CHARLIE LAPTHORNE, who died on Monday, April 19, was a man who, throughout his life, recognised the significance of kindness, the primacy of team work and the privilege of giving.
Those great qualities of Charlie’s (better known as ‘Cha’ to his family) were justly recalled at his Requiem Mass at St Mary’s Church in Ballygunner on Wednesday, April 21 by celebrant, Father Liam Power PP.
Charlie, of Viewmount Park and formerly of Cross Douglas Road in his native Cork, lived a life that was “full of passion, belonging and an urgency for new possibilities,” said Fr Power.
While much of what there is to say about Charlie was never sought by the man himself, Fr Power said he felt compelled to commend and “stand in awe” of Charlie’s many achievements.
In the 1970s, Charlie, along with Tom Coppinger and Willie Jackman, founded the Ballygunner Scout Group, “nourishing it” during those initial 10 years as it sought to boost membership.
Charlie was “the treasurer and motivator” of the local Scout movement, with the Scout Hall, just down the hill from St Mary’s Church, a proud legacy to all the hard yards extolled by Charlie, Tom and Willie.
Charlie, a respected practitioner in the insurance industry, was as synonymous with the Lions Club in Waterford as he was with both the Scouts and Ballygunner GAA Club, with Fr Power describing his commitment to the Lions Club as “legendary”.
Be it the Christmas Hamper Appeal, including the much-loved annual concert in the Cathedral, “he helped to raise, probably, hundreds of thousands of Euro over the years because he had that unique and charismatic personality. He was able to approach businesses and organisations and people would recognise Charlie and they’d donate without question because of the personality, the humour, the warmth… and his generosity of spirit, compassion and thoughtfulness for his fellow man.”
Fiona, Charlie’s eldest child, while acknowledging that her father didn’t wish to be eulogised, said her family wanted to thank all who had offered their support and kind words.
“Please know that the kindness shown to Cha, as we always called him, and to us as a family has been hugely appreciated and it will continue to help Mam and the rest of us in the days and weeks ahead. The level of respect and affection that has been shown towards Cha has been amazing. It seems that we are all agreed that Cha was indeed a true and utter gentleman.”
Acknowledging Charlie’s enormous contribution to the development and success of Ballygunner GAA Club, serving as its treasurer for over 15 years, Fr Power said the respect Charlie commanded from fellow club delegates and County Board officers ran deep.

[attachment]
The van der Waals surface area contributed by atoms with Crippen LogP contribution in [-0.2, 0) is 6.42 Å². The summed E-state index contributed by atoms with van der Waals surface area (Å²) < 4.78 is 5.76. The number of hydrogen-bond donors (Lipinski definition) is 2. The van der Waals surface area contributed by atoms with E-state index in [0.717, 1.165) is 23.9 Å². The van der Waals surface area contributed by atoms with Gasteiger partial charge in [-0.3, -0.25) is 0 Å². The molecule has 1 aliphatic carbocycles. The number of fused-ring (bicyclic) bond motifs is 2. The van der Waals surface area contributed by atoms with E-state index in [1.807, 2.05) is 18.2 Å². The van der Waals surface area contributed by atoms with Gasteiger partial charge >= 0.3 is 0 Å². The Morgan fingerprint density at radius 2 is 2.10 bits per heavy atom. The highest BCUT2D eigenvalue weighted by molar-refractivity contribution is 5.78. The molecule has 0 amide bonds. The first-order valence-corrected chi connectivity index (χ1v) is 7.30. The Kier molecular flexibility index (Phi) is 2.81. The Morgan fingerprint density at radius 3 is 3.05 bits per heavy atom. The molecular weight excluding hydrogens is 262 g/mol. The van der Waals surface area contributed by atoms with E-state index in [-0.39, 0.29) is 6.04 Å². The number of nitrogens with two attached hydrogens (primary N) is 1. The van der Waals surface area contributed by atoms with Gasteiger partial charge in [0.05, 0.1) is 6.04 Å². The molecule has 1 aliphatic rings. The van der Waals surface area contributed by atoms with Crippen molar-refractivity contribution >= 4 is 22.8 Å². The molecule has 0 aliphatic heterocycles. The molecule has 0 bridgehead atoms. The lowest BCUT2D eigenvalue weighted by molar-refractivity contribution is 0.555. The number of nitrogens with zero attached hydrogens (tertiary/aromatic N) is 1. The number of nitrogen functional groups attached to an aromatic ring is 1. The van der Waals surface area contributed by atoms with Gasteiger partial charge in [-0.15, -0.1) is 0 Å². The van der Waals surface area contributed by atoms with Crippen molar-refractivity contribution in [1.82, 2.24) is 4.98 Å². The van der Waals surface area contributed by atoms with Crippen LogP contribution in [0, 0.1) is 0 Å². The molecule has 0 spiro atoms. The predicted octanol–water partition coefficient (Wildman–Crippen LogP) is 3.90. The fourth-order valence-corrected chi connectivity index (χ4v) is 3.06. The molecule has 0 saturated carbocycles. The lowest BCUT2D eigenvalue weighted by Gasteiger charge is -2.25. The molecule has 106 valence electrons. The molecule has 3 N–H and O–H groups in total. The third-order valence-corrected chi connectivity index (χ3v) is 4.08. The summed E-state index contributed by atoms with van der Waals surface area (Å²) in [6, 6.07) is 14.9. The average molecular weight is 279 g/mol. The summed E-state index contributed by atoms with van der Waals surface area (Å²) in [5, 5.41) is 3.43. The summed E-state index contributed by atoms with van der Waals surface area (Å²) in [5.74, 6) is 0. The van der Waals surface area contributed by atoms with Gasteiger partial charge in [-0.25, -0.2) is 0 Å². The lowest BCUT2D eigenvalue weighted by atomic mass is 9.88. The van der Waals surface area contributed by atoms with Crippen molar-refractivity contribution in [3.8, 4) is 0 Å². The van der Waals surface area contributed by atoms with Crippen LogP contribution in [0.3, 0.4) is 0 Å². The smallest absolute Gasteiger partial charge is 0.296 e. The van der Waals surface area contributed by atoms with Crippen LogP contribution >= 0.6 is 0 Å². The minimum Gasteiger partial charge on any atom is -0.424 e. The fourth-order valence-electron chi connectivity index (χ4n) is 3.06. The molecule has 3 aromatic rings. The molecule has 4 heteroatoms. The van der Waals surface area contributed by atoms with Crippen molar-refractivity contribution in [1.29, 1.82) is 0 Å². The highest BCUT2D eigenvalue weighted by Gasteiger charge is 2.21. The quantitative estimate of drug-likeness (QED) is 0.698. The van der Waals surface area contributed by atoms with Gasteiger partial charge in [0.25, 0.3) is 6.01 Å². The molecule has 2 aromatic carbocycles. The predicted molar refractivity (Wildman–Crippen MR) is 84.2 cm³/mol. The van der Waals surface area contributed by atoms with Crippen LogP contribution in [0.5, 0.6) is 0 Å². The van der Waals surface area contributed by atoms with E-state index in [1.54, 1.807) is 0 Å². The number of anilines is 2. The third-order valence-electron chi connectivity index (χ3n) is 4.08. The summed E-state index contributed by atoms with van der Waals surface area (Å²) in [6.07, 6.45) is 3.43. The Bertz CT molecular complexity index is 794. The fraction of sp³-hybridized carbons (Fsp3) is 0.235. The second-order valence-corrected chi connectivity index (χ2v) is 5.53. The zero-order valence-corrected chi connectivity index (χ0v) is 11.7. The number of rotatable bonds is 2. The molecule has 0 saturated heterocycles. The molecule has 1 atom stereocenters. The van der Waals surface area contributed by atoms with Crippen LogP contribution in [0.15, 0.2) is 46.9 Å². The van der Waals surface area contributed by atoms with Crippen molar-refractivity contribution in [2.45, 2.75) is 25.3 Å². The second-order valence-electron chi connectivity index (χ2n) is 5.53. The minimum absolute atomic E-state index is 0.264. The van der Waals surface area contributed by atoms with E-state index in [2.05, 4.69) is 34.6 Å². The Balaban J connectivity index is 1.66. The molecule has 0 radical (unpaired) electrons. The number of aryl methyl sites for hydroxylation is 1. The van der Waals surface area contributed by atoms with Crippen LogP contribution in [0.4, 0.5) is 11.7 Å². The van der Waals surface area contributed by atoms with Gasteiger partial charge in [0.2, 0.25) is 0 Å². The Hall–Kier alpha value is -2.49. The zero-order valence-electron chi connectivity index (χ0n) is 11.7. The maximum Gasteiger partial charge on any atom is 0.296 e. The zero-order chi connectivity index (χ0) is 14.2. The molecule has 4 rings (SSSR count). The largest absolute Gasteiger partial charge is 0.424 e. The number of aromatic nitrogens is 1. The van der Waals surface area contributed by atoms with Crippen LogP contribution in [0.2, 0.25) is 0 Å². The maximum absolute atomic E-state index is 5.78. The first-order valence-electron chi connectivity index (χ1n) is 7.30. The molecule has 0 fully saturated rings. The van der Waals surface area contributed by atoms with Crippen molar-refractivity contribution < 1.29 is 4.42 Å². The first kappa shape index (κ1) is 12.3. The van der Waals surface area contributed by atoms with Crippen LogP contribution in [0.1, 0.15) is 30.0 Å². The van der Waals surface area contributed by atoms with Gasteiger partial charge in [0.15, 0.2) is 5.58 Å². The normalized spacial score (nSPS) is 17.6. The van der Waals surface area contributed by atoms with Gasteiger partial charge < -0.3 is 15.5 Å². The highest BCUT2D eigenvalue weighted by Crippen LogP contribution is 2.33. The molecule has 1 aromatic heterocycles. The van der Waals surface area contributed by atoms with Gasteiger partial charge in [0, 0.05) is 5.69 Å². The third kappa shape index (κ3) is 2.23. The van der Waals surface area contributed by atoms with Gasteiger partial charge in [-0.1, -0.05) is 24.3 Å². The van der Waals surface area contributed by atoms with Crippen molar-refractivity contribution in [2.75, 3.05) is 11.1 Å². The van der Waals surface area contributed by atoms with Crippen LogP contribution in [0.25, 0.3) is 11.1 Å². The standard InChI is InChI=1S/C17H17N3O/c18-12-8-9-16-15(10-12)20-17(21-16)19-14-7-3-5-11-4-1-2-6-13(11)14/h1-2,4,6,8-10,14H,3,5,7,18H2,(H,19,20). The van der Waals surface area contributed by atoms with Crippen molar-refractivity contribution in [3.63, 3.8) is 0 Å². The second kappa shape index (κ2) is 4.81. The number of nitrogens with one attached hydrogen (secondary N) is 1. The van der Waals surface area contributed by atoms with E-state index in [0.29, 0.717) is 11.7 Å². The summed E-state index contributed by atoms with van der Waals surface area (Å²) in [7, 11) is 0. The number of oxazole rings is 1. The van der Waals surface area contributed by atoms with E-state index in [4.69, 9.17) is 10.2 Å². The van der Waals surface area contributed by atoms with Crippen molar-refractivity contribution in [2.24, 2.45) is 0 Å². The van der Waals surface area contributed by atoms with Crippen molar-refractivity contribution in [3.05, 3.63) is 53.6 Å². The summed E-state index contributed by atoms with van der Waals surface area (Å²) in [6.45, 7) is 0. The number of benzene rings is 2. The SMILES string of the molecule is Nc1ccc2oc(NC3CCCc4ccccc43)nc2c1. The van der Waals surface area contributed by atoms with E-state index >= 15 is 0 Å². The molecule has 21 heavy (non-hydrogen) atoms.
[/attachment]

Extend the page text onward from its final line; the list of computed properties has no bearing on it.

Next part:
In addition to all of this, Charlie also raised funds for the ‘Fight For Sight’ charity and served as treasurer of the Waterford Lourdes Pilgrimage Committee and as a Brancardier (a non-medical helper) during the pilgrimage itself. While in Lourdes, Charlie regularly volunteered for night duty in the hospital where the sick pilgrims resided, said Fr Power.
Charlie was also a Eucharistic Minister and a Minister of the Word in St Joseph, St Benildus and St Mary’s Parish, “a powerful example of what really living out Eucharistic faith actually means in practice”.
A common thread featured throughout the many online condolences offered to the Lapthorne family: of how decent a man Charlie was, of how kind Charlie was when it came to both his time and words and what a thorough gentleman he was.
Wrote Gerry and Eileen Cullinan: “Charlie was a true friend, very generous in every way, one of nature’s gentlemen. Charlie had a lovely sense of humour, always had a smile for everyone and a people’s person who lit up the lives of many.”
Charlie Lapthorne is survived by his wife Mary (neé Walsh), children Fiona, Cormac and Darragh, siblings John, Maurice and Mary, son-in-law Eoin, daughters-in-law Carina and Tammy, grandchildren Caoimhe, Sheenagh, Maeve, Doireann, Aifric, Niamh, Eve and Páraic, his extended family and his many friends, neighbours and colleagues.
Charlie Lapthorne’s Requiem Mass concluded to the strains of ‘The Banks Of My Own Lovely Lee’. There can be no doubt that Charlie sported and played in both the county of his birth and the city which became his happy home and to which he made such a wonderful and long-lasting contribution.
Saluting her Dad, Fiona said: “Thank you for being a devoted husband and father who gave us great times which we will always remember and for instilling the values which we continue to try to uphold and pass on to our wonderful darlings. If the measure of a man was calculated not by the station in life to which he rises but in how he treats others, then today, we are truly saying farewell to a colossus of a man. ‘Ta da’, Cha. Go raibh míle, míle maith agat. You are a legend.” May the sod of the Déise lie softly upon him. Rest In Peace, Charlie.